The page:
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NRC chief hid material, feds say

Information about Yucca site withheld

WASHINGTON – The head of the Nuclear Regulatory Commission has strategically withheld and controlled information to steer decisions his way on closing a proposed radioactive waste dump, according to an internal investigation.

The seven-month inquiry by the agency’s inspector general says that NRC Chairman Gregory Jaczko was “not forthcoming” to other commissioners when he decided to shut down in October the technical review of the Energy Department’s application for an underground nuclear waste dump at Yucca Mountain in Nevada.

But the investigation found no instances in which he broke the law, as some have alleged. Republican leaders of the House Energy and Commerce Committee requested the report, which was obtained by the Associated Press.

Jaczko said the report’s findings “reaffirm that my actions have been and remain consistent with established law, guidance and my authorities as chairman.”

He called the shutdown of Yucca Mountain a complicated issue.

Republicans and many Democrats outside Nevada favor creation of single storage site for nuclear waste, but the Yucca Mountain project is fiercely opposed by Nevada lawmakers, including Senate Majority Harry Reid, who has vowed to do everything in his power to kill it. The license for the Yucca Mountain, which has been in development for nearly 30 years and cost more than $15 billion so far, has been in limbo since last June, when a licensing board independent of Jaczko and the rest of the commission rejected the Obama administration’s request to withdraw the project application. Jaczko has yet to schedule a final vote from the five-member commission on the matter.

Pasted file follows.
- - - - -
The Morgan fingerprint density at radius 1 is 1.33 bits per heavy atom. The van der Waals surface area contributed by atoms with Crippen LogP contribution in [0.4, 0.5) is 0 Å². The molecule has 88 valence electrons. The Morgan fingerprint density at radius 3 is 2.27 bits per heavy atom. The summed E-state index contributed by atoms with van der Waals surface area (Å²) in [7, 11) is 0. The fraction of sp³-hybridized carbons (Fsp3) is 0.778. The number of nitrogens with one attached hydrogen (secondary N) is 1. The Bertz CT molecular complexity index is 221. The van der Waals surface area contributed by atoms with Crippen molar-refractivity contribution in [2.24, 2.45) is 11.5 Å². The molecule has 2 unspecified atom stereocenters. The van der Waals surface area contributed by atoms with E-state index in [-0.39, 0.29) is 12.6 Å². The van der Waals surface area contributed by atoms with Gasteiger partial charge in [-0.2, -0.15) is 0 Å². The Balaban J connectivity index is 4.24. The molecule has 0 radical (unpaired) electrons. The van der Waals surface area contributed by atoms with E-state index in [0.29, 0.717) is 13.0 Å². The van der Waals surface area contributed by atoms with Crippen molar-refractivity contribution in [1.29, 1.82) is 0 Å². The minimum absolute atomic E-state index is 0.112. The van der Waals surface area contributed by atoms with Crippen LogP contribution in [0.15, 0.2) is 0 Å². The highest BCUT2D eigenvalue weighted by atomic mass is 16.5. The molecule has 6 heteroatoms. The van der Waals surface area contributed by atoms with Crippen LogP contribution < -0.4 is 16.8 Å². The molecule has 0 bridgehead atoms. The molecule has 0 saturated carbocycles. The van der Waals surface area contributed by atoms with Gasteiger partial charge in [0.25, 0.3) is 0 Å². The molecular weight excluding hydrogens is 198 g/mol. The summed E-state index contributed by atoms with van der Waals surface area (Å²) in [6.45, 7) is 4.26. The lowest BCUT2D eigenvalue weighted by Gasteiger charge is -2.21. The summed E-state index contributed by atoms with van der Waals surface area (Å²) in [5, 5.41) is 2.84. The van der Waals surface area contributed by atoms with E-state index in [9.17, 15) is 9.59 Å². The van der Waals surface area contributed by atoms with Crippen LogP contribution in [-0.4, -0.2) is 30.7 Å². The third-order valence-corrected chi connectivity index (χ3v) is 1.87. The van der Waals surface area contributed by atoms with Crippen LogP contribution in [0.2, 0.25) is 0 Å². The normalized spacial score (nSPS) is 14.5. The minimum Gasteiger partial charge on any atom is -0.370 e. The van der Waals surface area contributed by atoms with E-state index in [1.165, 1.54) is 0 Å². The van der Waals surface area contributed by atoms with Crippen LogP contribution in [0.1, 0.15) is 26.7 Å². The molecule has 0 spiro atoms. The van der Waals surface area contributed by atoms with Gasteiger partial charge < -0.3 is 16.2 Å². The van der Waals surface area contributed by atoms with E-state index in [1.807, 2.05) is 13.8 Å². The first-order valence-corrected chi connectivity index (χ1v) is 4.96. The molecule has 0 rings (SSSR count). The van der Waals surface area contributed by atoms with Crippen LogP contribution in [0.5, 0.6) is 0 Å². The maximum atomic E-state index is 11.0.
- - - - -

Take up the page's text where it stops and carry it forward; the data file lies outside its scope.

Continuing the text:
In the meantime, the report says, Jaczko first told his staff to proceed with the review but in October changed course and instructed them to halt work on the project.


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4 ex-presidents among hundreds at Barbara Bush’s funeral

UPDATED: 9:46 a.m.

Four former presidents joined ambassadors, sports stars and hundreds of other mourners on a gray, rainy Saturday at the private funeral for former first lady Barbara Bush, filling the nation’s largest Episcopal church a day after more than 6,000 people paid their respects to the woman known by many as “America’s matriarch.”